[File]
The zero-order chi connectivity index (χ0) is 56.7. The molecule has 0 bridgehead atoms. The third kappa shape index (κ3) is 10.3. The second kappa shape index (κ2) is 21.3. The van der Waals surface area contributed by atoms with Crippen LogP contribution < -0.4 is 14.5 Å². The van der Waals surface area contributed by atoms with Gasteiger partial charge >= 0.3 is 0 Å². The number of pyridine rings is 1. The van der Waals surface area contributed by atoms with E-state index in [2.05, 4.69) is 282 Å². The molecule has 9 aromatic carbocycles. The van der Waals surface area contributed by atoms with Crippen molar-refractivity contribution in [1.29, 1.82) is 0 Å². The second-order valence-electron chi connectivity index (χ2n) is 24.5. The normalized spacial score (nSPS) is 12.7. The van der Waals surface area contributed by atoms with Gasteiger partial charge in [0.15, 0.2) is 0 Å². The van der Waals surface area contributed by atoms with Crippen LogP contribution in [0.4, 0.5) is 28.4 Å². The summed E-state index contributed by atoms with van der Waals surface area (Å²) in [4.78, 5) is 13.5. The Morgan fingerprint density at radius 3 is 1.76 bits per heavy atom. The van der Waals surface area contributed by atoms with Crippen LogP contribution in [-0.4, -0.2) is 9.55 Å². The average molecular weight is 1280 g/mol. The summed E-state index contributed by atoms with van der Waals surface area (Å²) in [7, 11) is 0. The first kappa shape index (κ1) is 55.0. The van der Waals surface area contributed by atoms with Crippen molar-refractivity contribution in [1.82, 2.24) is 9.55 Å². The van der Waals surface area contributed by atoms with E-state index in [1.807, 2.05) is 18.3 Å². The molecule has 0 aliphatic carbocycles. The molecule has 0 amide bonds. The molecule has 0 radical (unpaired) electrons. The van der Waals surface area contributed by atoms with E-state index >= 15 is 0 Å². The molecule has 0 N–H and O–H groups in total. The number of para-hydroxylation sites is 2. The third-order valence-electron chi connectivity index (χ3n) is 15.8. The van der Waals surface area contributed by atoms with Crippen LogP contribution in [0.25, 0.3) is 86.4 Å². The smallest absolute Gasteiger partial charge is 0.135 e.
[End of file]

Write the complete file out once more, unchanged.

The zero-order chi connectivity index (χ0) is 56.7. The molecule has 0 bridgehead atoms. The third kappa shape index (κ3) is 10.3. The second kappa shape index (κ2) is 21.3. The van der Waals surface area contributed by atoms with Crippen LogP contribution < -0.4 is 14.5 Å². The van der Waals surface area contributed by atoms with Gasteiger partial charge >= 0.3 is 0 Å². The number of pyridine rings is 1. The van der Waals surface area contributed by atoms with E-state index in [2.05, 4.69) is 282 Å². The molecule has 9 aromatic carbocycles. The van der Waals surface area contributed by atoms with Crippen molar-refractivity contribution in [1.29, 1.82) is 0 Å². The second-order valence-electron chi connectivity index (χ2n) is 24.5. The normalized spacial score (nSPS) is 12.7. The van der Waals surface area contributed by atoms with Gasteiger partial charge in [0.15, 0.2) is 0 Å². The van der Waals surface area contributed by atoms with Crippen LogP contribution in [0.4, 0.5) is 28.4 Å². The summed E-state index contributed by atoms with van der Waals surface area (Å²) in [4.78, 5) is 13.5. The Morgan fingerprint density at radius 3 is 1.76 bits per heavy atom. The van der Waals surface area contributed by atoms with Crippen LogP contribution in [-0.4, -0.2) is 9.55 Å². The average molecular weight is 1280 g/mol. The summed E-state index contributed by atoms with van der Waals surface area (Å²) in [7, 11) is 0. The first kappa shape index (κ1) is 55.0. The van der Waals surface area contributed by atoms with Crippen molar-refractivity contribution in [1.82, 2.24) is 9.55 Å². The van der Waals surface area contributed by atoms with E-state index in [1.807, 2.05) is 18.3 Å². The molecule has 0 aliphatic carbocycles. The molecule has 0 amide bonds. The molecule has 0 radical (unpaired) electrons. The van der Waals surface area contributed by atoms with E-state index >= 15 is 0 Å². The molecule has 0 N–H and O–H groups in total. The number of para-hydroxylation sites is 2. The third-order valence-electron chi connectivity index (χ3n) is 15.8. The van der Waals surface area contributed by atoms with Crippen LogP contribution in [0.25, 0.3) is 86.4 Å². The smallest absolute Gasteiger partial charge is 0.135 e.